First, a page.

Zero fat drinks don't make you fat?

When you see all those colorful drinks labeled "zero fat," you think you can drink without gaining weight? However, zero fat is not equal to zero calories, the sugar contained in the drink will also be converted into the body needs calories. Although the drink is good to drink, but drink too much of the same long flesh is not negotiable.

At present, "zero fat" drinks are quietly popular in the market. Manufacturers firmly grasp consumers' psychology of "less fat is healthier", which makes many people who are worried about gaining weight willing to pay the bill. But is it true that drinking "zero fat" drinks won't make you fat?

1. Fat-free, so it has nothing to do with calories?

"Zero fat is almost no fat at all. It usually contains ingredients like sugar or maltodextrin, and some may also contain protein. Any food or drink that contains one of these three things is going to have calories."

Reporters look at these "0 fat" product ingredients list found that almost all hit "0 fat" label beverage ingredients list can find white granulated sugar, glucose figure. A brand of "0 fat" lactic acid drink, the ingredients list is granulated sugar, glucose, isomaltose oligosaccharide. Some "0 fat" lactic acid drinks, white sugar content than skim milk powder is more. A closer look at the nutrition facts of these zero-fat drinks shows that the fat section is indeed listed as "0", but neither carbohydrate nor energy is listed as "0", with the average carbohydrate content per 100ml drink being no less than 15g.

"Sugar is the main source of energy in drinks. Sugar has energy, 4 kilocalories per gram. A bottle of drink is about 500 milliliters, 5 percent sugar is 25 grams of sugar, 10 percent sugar is 50 grams of sugar, containing 200 kcal energy, equivalent to half a bowl of rice." Fan Zhihong, director of the Chinese Nutrition Society and associate professor of nutrition and food safety at the Food College of China Agricultural University, has done an accounting.

"Nutrients in food include carbohydrates, lipids, proteins, minerals, vitamins,, and water," said Ma Guansheng, deputy director of the Institute of Nutrition and Food Safety at the Chinese Center for Disease Control and Prevention. Carbohydrates, fats,, and proteins are all oxidized in the body to produce energy, so they are called 'productive nutrients'. Fat 0 is just the amount of fat in a drink, and it can't be equated with health. The health impact of a drink depends on whether it contains energy and other ingredients. So zero fat is not equal to zero calories. If it has carbohydrates, it has energy as well as added sugar and so on."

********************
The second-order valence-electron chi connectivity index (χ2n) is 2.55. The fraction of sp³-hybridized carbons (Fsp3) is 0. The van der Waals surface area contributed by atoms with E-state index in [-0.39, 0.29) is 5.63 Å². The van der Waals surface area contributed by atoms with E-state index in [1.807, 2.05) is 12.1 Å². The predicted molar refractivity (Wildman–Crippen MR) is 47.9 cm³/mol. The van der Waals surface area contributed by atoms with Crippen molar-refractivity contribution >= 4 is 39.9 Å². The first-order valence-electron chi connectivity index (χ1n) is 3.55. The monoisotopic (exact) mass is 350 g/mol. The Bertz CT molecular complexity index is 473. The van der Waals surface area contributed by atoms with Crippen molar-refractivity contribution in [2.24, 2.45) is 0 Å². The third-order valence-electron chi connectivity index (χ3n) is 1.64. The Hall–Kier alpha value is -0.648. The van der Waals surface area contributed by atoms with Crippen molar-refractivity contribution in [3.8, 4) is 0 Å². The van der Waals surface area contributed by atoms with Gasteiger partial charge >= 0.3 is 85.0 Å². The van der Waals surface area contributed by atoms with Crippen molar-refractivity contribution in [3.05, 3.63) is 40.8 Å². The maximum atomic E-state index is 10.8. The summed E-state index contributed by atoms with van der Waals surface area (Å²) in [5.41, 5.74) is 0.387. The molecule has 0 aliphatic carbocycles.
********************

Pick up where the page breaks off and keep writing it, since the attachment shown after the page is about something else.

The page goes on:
2. Getting fat isn't just about fat!

Is it only fat intake that makes us fat? This starts with the mechanism of gaining weight.

"The fundamental reason for gaining weight is that you consume more energy than you burn," Ma said in an interview. "Excess energy leads to obesity. All three nutrients -- carbohydrates, protein, and fat -- are converted into energy in the body. Compared with carbohydrates and protein, foods rich in fat taste better, stimulate people's appetite,, and make people easy to consume more energy. Therefore, fat has been paid more and more attention to obesity prevention. But fat is not the only factor that makes people fat. No matter the intake of carbohydrates, protein,, and fat, as long as the intake of energy is too much, beyond the human body consumption needs, it will cause excess energy and make people fat. "Apart from dietary factors, lack of physical activity is the main reason why chronic diseases such as obesity have been on the rise in China in recent years." Ma Guansheng emphasized."

"Zero fat in general, and zero saturated fat in particular, has some health implications. But for a specific food or drink, it depends on what is in it after zero fat. For example, if you replace fat with food glue to achieve 'zero fat', then it makes a lot of sense for health. If you substitute sugar, syrup,, or maltodextrin, it won't do much for weight loss." Yun Xinxin added. It is a myth that drinking too many "zero fat" drinks does not make you fat.

3. Drink too much juice and get fat.

In the Dietary Guidelines for Chinese Residents, the upper limit of daily intake of oil and salt is clearly required, but there is no recommended amount of sugar intake. Why? Is there a need for a daily recommendation or an upper daily limit for sugar?

Sugar is a carbohydrate that is naturally found in foods, and it is sometimes difficult to tell the difference between added sugar and original sugar. Extra sugar is hard to establish a recommendation because it is not needed. A lifetime of not eating extra sugar is definitely not a health hazard, can only be said to be good for health.

Even if you drink a lot of pure fruit juice, you'll still gain weight. "Whether it's pure fruit juices with added sugar or sweetened beverages with added sugar, there are energy sources. The thick sweetness of pure juice comes from the fruit, but its sugar content is usually between 8% and 10%. "Epidemiological studies have shown that high consumption of pure fruit juice is associated with an increased risk of obesity and diabetes because of the high sugar content."

Aside from fruits and dried fruits, try to avoid any foods that stand out as sweet as possible, and avoid sweet drinks, she advises. Even fruit and dried fruit also need to be limited, the recommended amount of fruit is 200-400 grams a day (not counting the peels and cores), in fact, it is equivalent to the amount of 1-2 big apples, never open to eat.

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